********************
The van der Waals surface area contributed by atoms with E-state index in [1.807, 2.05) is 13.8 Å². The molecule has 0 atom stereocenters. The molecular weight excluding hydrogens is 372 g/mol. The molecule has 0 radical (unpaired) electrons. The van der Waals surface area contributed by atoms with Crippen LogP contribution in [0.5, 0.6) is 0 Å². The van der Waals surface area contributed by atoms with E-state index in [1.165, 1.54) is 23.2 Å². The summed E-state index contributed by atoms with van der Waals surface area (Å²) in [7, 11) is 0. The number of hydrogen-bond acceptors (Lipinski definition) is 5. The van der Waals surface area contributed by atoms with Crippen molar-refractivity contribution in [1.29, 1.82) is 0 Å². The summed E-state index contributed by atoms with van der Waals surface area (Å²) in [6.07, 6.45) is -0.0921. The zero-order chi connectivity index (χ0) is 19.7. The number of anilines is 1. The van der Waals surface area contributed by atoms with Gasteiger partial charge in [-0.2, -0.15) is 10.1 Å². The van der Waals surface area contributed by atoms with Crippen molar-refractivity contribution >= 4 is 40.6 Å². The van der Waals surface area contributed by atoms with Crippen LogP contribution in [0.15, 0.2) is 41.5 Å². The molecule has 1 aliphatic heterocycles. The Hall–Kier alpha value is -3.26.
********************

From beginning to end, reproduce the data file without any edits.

The van der Waals surface area contributed by atoms with E-state index in [1.807, 2.05) is 13.8 Å². The molecule has 0 atom stereocenters. The molecular weight excluding hydrogens is 372 g/mol. The molecule has 0 radical (unpaired) electrons. The van der Waals surface area contributed by atoms with Crippen LogP contribution in [0.5, 0.6) is 0 Å². The van der Waals surface area contributed by atoms with E-state index in [1.165, 1.54) is 23.2 Å². The summed E-state index contributed by atoms with van der Waals surface area (Å²) in [7, 11) is 0. The number of hydrogen-bond acceptors (Lipinski definition) is 5. The van der Waals surface area contributed by atoms with Crippen molar-refractivity contribution in [1.29, 1.82) is 0 Å². The summed E-state index contributed by atoms with van der Waals surface area (Å²) in [6.07, 6.45) is -0.0921. The zero-order chi connectivity index (χ0) is 19.7. The number of anilines is 1. The van der Waals surface area contributed by atoms with Gasteiger partial charge in [-0.2, -0.15) is 10.1 Å². The van der Waals surface area contributed by atoms with Crippen molar-refractivity contribution >= 4 is 40.6 Å². The van der Waals surface area contributed by atoms with Crippen LogP contribution in [0.15, 0.2) is 41.5 Å². The molecule has 1 aliphatic heterocycles. The Hall–Kier alpha value is -3.26.